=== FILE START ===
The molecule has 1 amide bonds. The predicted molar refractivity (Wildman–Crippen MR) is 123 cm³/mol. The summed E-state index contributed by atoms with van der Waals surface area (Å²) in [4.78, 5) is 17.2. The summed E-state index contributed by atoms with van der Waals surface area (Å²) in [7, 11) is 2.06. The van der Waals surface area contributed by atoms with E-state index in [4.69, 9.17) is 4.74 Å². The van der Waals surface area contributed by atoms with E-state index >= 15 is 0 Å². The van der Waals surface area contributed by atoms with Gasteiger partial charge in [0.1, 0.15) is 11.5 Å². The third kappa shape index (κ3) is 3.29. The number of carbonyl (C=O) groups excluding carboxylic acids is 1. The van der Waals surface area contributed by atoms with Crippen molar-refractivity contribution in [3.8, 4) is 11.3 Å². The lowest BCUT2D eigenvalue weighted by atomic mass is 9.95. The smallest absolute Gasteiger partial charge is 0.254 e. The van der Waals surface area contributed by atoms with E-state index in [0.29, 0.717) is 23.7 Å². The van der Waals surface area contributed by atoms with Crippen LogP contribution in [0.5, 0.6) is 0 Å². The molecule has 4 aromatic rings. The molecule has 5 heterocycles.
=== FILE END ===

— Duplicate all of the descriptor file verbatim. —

The molecule has 1 amide bonds. The predicted molar refractivity (Wildman–Crippen MR) is 123 cm³/mol. The summed E-state index contributed by atoms with van der Waals surface area (Å²) in [4.78, 5) is 17.2. The summed E-state index contributed by atoms with van der Waals surface area (Å²) in [7, 11) is 2.06. The van der Waals surface area contributed by atoms with E-state index in [4.69, 9.17) is 4.74 Å². The van der Waals surface area contributed by atoms with E-state index >= 15 is 0 Å². The van der Waals surface area contributed by atoms with Gasteiger partial charge in [0.1, 0.15) is 11.5 Å². The third kappa shape index (κ3) is 3.29. The number of carbonyl (C=O) groups excluding carboxylic acids is 1. The van der Waals surface area contributed by atoms with Crippen molar-refractivity contribution in [3.8, 4) is 11.3 Å². The lowest BCUT2D eigenvalue weighted by atomic mass is 9.95. The smallest absolute Gasteiger partial charge is 0.254 e. The van der Waals surface area contributed by atoms with E-state index in [0.29, 0.717) is 23.7 Å². The van der Waals surface area contributed by atoms with Crippen LogP contribution in [0.5, 0.6) is 0 Å². The molecule has 4 aromatic rings. The molecule has 5 heterocycles.